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The Quirk Tool


Quirk is a webapp that can be used to graphically construct quantum circuits in a drag-and-drop fashion, and automatically simulates the circuit as you build it. It supports circuits with up to 16 qubits. Quirk is one of our favorite tools, because it's a very easy and quick way to construct, visualize, and explore new quantum circuits and ideas. If you're going to do any quantum software work, you'll want to have it bookmarked.

You can access Quirk here:

Once you pass the splash screen, you'll see the main circuit editor which looks like this:

The UI has three parts:

  • The top toolbox contains the most common gates, and some that are less-common. It also contains some utilities that show the Bloch Sphere for a qubit, the qubit's amplitudes, and its probability of being measured in the \(\ket{0}\) or \(\ket{1}\) state.
  • The middle part is the circuit diagram. You can drag gates from the toolboxes onto this part of the app to construct your circuit.
  • The bottom toolbox contains some more advanced tools and quantum functions that are used occasionally in quantum computing.

Quirk is pretty self-explanatory: hover over one of the gates on a toolbox, drag it from the toolbar to the circuit diagram, and drop it into the position that you want it.

Here's what the diagram section looks like after we construct the first example circuit from the previous page, for the state \(\ket{\psi} = \frac{1}{2} \left( \ket{000} + \ket{010} + \ket{100} + \ket{111} \right)\):

Note that after every gate you drop onto the diagram, it re-simulates the entire circuit for you and provides you with some information about it on the right:

Hovering over any of those elements will give you a tooltip that provides more information. For example, hovering over the Bloch Sphere will give you the qubit's position in both spherical coordinates, and cartesian coordinates.

As a quick note, this is the first time you're seeing the Bloch Sphere for entangled qubits. It turns out, the Bloch Sphere can't really help visualize entanglement very well. When a qubit gets entangled, its radius actually shrinks so it's less than 1.0, and it seems like the point representing it is actually inside the sphere. The explanation for this behavior is beyond the scope of this class; just keep in mind that when you're dealing with entangled qubits, the Bloch Sphere isn't going to show you all of the details very well.

Quirk's Amplitude Readout

The amplitudes section shows that this register is in a superposition with 4 equally states of equal amplitude. Hovering over them will reveal them to be \(\ket{000}\), \(\ket{001}\), \(\ket{010}\), and \(\ket{111}\). The tooltip will show the amplitude, phase, and magnitude (chance of being measured) for each state, which we find extremely helpful when working with superpositions:

But wait a minute, the original state was supposed to be \(\frac{1}{2} \left( \ket{000} + \ket{010} + \ket{100} + \ket{111} \right)\). The state \(\ket{100}\) is supposed to be in there, but Quirk is showing \(\ket{001}\) instead! What happened here?

It turns out, Quirk's amplitude readout is in little-endian format. That means its qubit order is reversed from what we normally expect. There are two ways to deal with this:

  1. Just remember that this is a thing, and read all of the amplitude states backwards.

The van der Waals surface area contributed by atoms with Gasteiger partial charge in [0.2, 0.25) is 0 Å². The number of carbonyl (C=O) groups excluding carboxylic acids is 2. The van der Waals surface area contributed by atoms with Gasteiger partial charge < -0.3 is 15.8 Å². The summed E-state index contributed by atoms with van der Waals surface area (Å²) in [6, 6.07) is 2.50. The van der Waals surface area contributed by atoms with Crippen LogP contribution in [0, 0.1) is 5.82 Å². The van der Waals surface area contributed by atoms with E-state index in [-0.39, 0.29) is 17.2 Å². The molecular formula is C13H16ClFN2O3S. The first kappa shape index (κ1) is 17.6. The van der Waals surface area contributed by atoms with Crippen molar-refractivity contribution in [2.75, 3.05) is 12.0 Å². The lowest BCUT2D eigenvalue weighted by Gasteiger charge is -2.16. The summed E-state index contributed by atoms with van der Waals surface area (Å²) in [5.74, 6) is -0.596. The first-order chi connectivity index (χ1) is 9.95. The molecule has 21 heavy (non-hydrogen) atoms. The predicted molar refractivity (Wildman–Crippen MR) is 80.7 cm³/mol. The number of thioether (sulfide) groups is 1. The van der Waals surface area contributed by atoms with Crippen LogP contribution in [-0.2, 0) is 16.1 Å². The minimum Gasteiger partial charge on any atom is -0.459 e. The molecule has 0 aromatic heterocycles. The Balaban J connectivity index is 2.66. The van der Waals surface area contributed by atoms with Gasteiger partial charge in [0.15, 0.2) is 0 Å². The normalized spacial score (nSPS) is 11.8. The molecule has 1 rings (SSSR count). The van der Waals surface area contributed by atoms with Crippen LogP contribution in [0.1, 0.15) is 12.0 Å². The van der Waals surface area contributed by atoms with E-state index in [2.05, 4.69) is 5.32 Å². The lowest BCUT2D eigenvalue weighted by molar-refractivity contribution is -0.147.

2. Apply the Reverse operation to the register.

We personally prefer the second option. The Reverse operation is in the bottom toolbox:

Drag that onto the diagram at the end of the circuit, and resize it so that it spans across all of the qubits. The result will now become this:

Now the amplitudes are showing the correct states! Awesome! Of course, the chance and Bloch Sphere readouts are backwards now, so you basically have to pick which one you want to see and reverse or un-reverse the circuit accordingly. We guess you could say it's just a… quirk… of the application.

Another alternative, which requires a little more management but ends up letting you see all of the details properly, is to make a second amplitudes display by dragging the amplitudes control down from the top toolbox:

With this control, you can actually resize the amplitudes readout so it only shows you the amplitudes of the qubits you care about. This is useful for ignoring ancilla qubits. If you shrink it too far and only include some of the qubits in an entangled state but not all of them, it will warn you that the amplitudes are incoherent and can't be displayed. Anyway, here's our typical way to look at a circuit:

We put a spacer (the … icon, found on the top right of the top toolbox) after the end of the circuit, then put an amplitude display wrapped in reverses. This will show the amplitudes in big-endian form, and the second reverse will fix the chance and Bloch Sphere displays. We just ignore the second amplitude display at the very end of the diagram.

You're free to do this too if you want, or pick whatever method is most convenient for you. If you prefer reading the amplitudes in little-endian form, you're more than welcome to do that instead.

Lab 3

Quirk is very useful for visualizing circuits, and understanding what they actually do to their constituent qubits. It's easy to just take one gate off and see how that changes the amplitudes of everything, for example. You might find it useful to experiment with when you start working on Lab 3, which will ask you to construct some fairly complicated superpositions. At this point, you're ready to go ahead and work on those exercises. Once you've finished them, congratulations! You've learned the fundamentals of quantum computing, and are ready to start building quantum algorithms.

Last update: June 22, 2021